[QODLink]
Americas

Russia looks into adopted boy's death in US

Russian authorities have said the death of a three-year-old adoptee in Texas is due to 'inhuman treatment'.
Last Modified: 20 Feb 2013 17:37
Protesters rally against ban on US citizens adopting Russian children - saying it makes political pawns of orphans [EPA]

Russian investigators have opened an inquiry into the death of an adopted three-year-old boy in the United States in a case that could aggravate a dispute with Washington over adoptions in Russia.

Russian officials said they were concerned that Maxim Shatto, whose Russian name is Maxim Kuzmin, may have been badly beaten before his death on January 21 in his home in Texas.

Moscow seized on the case as justifying a new law banning adoptions of Russian children by Americans, a measure that has escalated a tit-for-tat battle with Washington over trade and human rights.

"It's a terrible tragedy that this child has died. But none of us... should jump to a conclusion about the circumstances until the police have had a chance to investigate."

- Victoria Nuland, US State Department spokeswoman

"I would like to draw your attention to yet another case of inhumane treatment of a Russian child adopted by American parents," Konstantin Dolgov, the Russian Foreign Ministry's human rights representative, said in a statement.

Shatto was adopted with his younger brother Kirill from an orphanage in Pskov in northwest Russia.

'All necessary measures'

US authorities said the circumstances surrounding the boy's death were under investigation, and the results of an autopsy were pending, according to the Ector County Sheriff's office.

Texas child welfare authorities were also investigating allegations of child abuse and neglect in the case, a process that can take a month or more, Texas Department of Family and Protective Services spokesman Patrick Crimmins said on Tuesday.

Crimmins said one of the main priorities was ensuring the safety of the boy's 2-year-old brother, who remains in the home.

Russia's Investigative Committee, a government body in charge of criminal investigations, has opened 10 investigations into actions suspected of "threatening the lives and health" of Russian-born children in the United States.

"The Investigative Committee will take all necessary measures to ensure that the killer of a Russian child suffers the most severe punishment," it said in a statement.

In Washington, US State Department spokeswoman Victoria Nuland said it was local law enforcement's responsibility to investigate the boy's death.

Jumping to conclusions

"It is a terrible tragedy that this child has died. But none of us, not here, not anywhere in the world, should jump to a conclusion about the circumstances until the police have had a chance to investigate," Nuland told reporters at her daily briefing.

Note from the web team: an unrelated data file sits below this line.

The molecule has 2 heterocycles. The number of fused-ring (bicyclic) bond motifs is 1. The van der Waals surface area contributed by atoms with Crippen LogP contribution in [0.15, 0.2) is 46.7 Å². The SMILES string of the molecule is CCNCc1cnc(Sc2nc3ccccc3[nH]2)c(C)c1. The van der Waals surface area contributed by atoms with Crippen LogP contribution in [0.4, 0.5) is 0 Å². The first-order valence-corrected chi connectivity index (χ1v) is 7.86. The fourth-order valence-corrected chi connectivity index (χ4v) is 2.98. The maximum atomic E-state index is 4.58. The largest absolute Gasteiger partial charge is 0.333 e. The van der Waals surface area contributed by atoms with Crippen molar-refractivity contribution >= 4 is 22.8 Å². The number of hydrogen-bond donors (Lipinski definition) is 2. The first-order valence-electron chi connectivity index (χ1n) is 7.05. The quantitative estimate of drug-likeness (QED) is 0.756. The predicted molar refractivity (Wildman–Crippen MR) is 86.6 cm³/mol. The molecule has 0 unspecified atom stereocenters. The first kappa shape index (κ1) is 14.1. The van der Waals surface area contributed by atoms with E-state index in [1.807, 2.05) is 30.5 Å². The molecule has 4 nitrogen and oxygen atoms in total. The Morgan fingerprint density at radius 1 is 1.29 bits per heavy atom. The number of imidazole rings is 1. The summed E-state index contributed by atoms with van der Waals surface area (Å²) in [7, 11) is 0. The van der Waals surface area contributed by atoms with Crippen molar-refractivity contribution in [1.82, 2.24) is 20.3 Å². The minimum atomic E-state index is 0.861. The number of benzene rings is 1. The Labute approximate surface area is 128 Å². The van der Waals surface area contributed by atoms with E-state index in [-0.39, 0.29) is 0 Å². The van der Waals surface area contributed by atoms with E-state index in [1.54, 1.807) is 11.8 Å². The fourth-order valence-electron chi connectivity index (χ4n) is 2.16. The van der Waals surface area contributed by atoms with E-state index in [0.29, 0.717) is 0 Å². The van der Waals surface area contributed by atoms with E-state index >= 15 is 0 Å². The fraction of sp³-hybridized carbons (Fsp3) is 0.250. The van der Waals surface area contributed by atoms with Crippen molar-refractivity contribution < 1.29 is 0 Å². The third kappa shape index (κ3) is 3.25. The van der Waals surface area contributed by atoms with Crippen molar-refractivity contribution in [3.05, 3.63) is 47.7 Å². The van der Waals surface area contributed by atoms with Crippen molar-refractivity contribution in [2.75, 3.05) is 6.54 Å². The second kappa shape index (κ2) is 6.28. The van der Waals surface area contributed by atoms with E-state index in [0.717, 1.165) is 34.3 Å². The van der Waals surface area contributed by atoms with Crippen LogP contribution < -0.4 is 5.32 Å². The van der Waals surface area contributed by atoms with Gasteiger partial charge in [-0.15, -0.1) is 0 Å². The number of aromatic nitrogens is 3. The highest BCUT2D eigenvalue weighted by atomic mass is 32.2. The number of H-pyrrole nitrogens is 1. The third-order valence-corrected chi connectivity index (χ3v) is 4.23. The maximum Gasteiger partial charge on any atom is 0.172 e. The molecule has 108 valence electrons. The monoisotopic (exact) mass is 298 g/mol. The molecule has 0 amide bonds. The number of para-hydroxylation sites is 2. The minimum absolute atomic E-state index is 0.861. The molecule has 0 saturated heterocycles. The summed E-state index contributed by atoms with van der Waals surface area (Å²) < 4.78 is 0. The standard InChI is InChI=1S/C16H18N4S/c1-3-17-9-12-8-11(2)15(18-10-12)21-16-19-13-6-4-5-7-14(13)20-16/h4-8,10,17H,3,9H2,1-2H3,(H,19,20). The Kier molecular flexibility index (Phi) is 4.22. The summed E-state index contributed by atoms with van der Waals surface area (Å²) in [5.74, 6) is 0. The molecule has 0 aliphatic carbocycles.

She said the State Department had been working with the Russian consulate in Houston and the embassy in Washington to put Russian officials in touch with authorities in Texas.

Russia banned US adoptions as of January 1 in retaliation for the US Magnitsky Act, drawn up over concern about the death in a Russian prison of anti-corruption lawyer Sergei Magnitsky in 2009. The act will deny visas to Russians accused of human rights abuses and freeze their assets in the United States.

American families adopt more Russian children than those of any other country, with more than 60,000 cases since the 1991 collapse of the Soviet Union, including 962 in 2011.

Moscow has said its ban was justified by the deaths of 19 Russian-born children adopted by US parents in the past
decade, and what they perceive as lenient treatment of the parents.

The US embassy in Moscow did not immediately comment.

553

Source:
Agencies
Topics in this article
People
Country
City
Organisation
Featured on Al Jazeera
As Western stars re-release 1980s charity hit, many Africans say it's a demeaning relic that can do more harm than good.
At least 25 tax collectors have been killed since 2012 in Mogadishu, a city awash in weapons and abject poverty.
Tokyo government claims its homeless population has hit a record low, but analysts - and the homeless - beg to differ.
3D printers can cheaply construct homes and could soon be deployed to help victims of catastrophe rebuild their lives.
Featured
Pro-Russia leaders' election in Ukraine's east shows bloody conflict is far from a peaceful resolution.
Critics challenge Canberra's move to refuse visas for West Africans in Ebola-besieged countries.
A key issue for Hispanics is the estimated 11.3 million immigrants in the US without papers who face deportation.
In 1970, only two mosques existed in the country, but now more than 200 offer sanctuary to Japan's Muslims.
Hundreds of the country's reporters eke out a living by finding news - then burying it for a price.